With its distinctive architecture, the High Deck Estate is internationally known. In order to improve relations in the former social troublespot, there is the neighbourhood centre mittendrin, which has now been extensively renovated. An example of the successful commitment of volunteers, management and policymakers – and a sign of the transformation in the Neukölln neighbourhood.
The neighbourhood centre “mittendrin” is considered the heart of the High Deck Estate: here people cook, play games, talk with one another, or simply spend their free time together.
After the approximately EUR50,000 renovation, the neighbourhood centre is now open again – just in time for its 15th anniversary.
For the remodelling, approximately 200 sqm of wood flooring were sanded down and resealed, walls and ceilings were painted, hundreds of metres of blinds and gallery rails were given a deep cleaning and all sorts of repairs were done.
A neighbourhood of enormous importance
At the celebration to reopen the neighbourhood centre on 22.6.2018, the residents of the High Deck Estate praised the result of the renovation and were especially delighted about the new kitchen. There is now an inviting, spacious kitchen island for culinary excursions into a wide variety of national cuisines. Around 100 different nations are represented in the High Deck Estate; from Turkish baklava to Brazilian feijoada, the kitchen at the neighbourhood centre will see plenty in the future.
Neukölln District Councillor for Urban Development, Social Affairs and Citizen Services Jochen Biedermann, the manager of the volunteer organisation Internationaler Bund IB Berlin-Brandenburg gGmbh, Michael Pintz, and Ines Müller of neighbourhood management were on location. For the BUWOG Group, Alexander Rotter underlined the importance of this commitment: “When good neighbourhood relations succeed, then it’s also because places like this neighbourhood centre are willing to make it happen. We at BUWOG enjoy providing support here and true to our motto: happy living.”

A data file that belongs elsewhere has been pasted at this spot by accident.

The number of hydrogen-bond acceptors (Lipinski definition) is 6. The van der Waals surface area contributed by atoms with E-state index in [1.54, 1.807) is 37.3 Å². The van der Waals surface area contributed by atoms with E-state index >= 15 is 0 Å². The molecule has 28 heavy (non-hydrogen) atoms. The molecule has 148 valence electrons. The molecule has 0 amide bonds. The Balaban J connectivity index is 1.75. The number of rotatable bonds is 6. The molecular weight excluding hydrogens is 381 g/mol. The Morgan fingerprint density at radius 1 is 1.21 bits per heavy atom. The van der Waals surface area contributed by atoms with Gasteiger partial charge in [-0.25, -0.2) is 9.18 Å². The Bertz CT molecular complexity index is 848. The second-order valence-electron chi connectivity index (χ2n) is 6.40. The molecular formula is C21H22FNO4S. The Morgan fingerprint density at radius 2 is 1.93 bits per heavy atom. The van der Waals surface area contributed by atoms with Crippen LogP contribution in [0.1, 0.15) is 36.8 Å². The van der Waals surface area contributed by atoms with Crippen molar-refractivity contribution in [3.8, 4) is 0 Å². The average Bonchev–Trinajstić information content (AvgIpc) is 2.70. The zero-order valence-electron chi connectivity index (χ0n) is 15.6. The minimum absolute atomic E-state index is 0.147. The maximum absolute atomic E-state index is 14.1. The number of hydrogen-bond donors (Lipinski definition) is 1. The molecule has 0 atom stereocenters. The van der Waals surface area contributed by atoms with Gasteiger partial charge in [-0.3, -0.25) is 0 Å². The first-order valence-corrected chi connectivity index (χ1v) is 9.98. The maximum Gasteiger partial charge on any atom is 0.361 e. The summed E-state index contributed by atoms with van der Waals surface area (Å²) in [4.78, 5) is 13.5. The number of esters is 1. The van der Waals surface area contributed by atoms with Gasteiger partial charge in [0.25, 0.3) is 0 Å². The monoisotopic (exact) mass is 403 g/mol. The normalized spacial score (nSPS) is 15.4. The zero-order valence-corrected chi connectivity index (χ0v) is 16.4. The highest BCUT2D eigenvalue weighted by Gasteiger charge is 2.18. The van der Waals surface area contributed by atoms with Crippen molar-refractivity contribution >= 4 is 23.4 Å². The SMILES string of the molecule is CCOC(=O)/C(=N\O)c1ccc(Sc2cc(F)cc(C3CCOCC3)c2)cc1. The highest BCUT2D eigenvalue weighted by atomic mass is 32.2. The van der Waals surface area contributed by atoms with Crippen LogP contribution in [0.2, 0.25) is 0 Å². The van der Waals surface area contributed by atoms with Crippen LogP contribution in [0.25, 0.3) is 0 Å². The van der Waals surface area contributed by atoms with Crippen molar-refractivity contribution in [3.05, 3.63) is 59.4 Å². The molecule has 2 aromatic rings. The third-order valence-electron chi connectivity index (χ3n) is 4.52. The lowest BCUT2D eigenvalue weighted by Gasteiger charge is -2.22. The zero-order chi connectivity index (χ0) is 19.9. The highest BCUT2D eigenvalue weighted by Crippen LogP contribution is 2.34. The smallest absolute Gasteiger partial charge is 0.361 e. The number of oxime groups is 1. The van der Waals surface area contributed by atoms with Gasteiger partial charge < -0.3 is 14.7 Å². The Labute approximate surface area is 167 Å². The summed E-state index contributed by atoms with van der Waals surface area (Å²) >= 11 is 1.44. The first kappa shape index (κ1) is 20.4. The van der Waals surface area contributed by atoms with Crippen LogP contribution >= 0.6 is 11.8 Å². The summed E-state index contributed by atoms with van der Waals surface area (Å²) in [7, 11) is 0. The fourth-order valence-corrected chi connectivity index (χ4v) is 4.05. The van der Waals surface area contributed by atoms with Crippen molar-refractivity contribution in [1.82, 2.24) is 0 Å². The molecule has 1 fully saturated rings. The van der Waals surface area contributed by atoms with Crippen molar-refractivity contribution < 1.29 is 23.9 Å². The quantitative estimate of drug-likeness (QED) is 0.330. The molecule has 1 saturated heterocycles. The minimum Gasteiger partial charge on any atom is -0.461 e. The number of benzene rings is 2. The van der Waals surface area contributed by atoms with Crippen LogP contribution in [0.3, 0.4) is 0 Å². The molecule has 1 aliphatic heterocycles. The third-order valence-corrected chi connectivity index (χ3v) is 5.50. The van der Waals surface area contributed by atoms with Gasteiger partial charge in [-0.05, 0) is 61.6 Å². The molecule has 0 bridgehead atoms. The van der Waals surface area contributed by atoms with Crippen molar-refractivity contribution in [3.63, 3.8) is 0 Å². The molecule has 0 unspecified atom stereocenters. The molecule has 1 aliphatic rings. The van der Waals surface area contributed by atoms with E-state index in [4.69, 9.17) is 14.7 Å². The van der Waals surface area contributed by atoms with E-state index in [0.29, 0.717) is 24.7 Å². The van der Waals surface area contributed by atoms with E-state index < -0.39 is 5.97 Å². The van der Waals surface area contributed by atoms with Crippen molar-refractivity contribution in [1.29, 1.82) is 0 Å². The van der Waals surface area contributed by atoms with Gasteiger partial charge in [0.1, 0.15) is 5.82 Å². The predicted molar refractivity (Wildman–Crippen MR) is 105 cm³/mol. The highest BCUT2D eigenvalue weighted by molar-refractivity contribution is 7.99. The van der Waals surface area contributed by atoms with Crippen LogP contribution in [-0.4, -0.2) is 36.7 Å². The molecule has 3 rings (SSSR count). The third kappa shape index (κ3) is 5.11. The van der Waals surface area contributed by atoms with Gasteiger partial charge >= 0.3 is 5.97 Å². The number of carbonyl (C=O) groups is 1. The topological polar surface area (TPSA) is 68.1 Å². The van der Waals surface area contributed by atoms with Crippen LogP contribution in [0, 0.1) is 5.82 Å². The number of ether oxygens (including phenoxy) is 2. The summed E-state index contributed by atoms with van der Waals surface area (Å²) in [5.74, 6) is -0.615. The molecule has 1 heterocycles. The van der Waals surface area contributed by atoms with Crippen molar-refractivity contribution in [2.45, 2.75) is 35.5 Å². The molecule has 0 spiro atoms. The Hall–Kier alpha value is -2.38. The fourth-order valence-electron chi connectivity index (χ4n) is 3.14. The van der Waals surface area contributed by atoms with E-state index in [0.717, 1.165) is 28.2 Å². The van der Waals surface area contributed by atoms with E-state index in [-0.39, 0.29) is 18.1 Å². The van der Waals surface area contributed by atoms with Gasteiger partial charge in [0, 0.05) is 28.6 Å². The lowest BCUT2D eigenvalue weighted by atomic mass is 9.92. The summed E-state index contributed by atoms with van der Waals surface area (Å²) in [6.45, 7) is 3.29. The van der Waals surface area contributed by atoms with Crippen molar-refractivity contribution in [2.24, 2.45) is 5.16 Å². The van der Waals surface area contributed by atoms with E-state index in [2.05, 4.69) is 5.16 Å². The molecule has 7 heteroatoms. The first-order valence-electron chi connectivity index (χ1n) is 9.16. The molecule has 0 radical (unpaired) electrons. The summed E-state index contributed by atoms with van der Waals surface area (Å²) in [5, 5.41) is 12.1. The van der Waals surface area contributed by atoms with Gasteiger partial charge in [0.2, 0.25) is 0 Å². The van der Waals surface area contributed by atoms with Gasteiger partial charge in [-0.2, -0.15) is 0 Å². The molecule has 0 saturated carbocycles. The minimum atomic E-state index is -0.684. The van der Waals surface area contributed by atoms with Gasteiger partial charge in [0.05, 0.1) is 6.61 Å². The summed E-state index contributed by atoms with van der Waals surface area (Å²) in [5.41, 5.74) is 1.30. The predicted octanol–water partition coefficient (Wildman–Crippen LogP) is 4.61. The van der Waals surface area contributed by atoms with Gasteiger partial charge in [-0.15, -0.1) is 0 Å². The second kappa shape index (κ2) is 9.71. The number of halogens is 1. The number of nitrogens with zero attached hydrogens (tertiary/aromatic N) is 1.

In its history, the Neukölln estate has admittedly not always stood for happy living. Those who want to understand this special quarter have to travel back into the past.
From an “in” neighbourhood to a no-go area
The High Deck Estate is an example of the big housing estates of the 1970s and 1980s. It is located on a 32-hectare site on both sides of Sonnenallee in Berlin’s Neukölln district.
Architecturally innovative at the time, the concept of Berlin architects Rainer Oefelein and Bernhard Freund is based on a separation between pedestrians and vehicle traffic. High above the traffic lanes, pedestrians move along the eponymous high decks. These platform-like paths connect the five- to six-storey buildings with their 2,400 apartments in total.
If these apartments were still in great demand in the 1970s, the settlement lost considerable popularity after the fall of the Berlin Wall. Who could, moved away. It remained a social hotspot for trouble with a problematic population structure. Statistically, more than half of the residents lived on transfer payments in 2007.
Only when a neighbourhood management team was established and the estate was upgraded with social projects and concrete measures did the situation began to noticeably improve. In 2014, the BUWOG Group finally took over the management of parts of the High Deck Estate. An assessment revealed: there is plenty that has to be done here.
At the end of 2014, the first projects agreed between the BUWOG Group and neighbourhood management were begun with the aim of improving the quality of life for the High Deck residents in the medium and long term.
Things are on the up in the High Deck
Alexander Rotter, head of Asset Management in Germany at BUWOG, recalls: “In addition to neighbourhood safety, the neighbourhood centre mittendrin was always an issue. Then in 2017, we joined together to tackle the remodelling of the neighbourhood centre and submitted the project proposal.”
A freshly renovated centre with a new built-in kitchen, high-performance dishwasher and new equipment for the large number of activities there are now the result. And: “We finished on time,” says a delighted Rotter.
Incidentally, the increasing popularity of the estate is also reflected in the considerable involvement of the residents themselves. That’s because it’s not only policymakers and management making every effort for the estate, but also a large number of volunteers. The respectable result: 207 volunteers got involved on behalf of their neighbourhood in 2017. They volunteered a total of 12,000 hours – more than ever before.
Galery July 2018
photo credit: Izabela Zych (2. v.o.), Michael Divé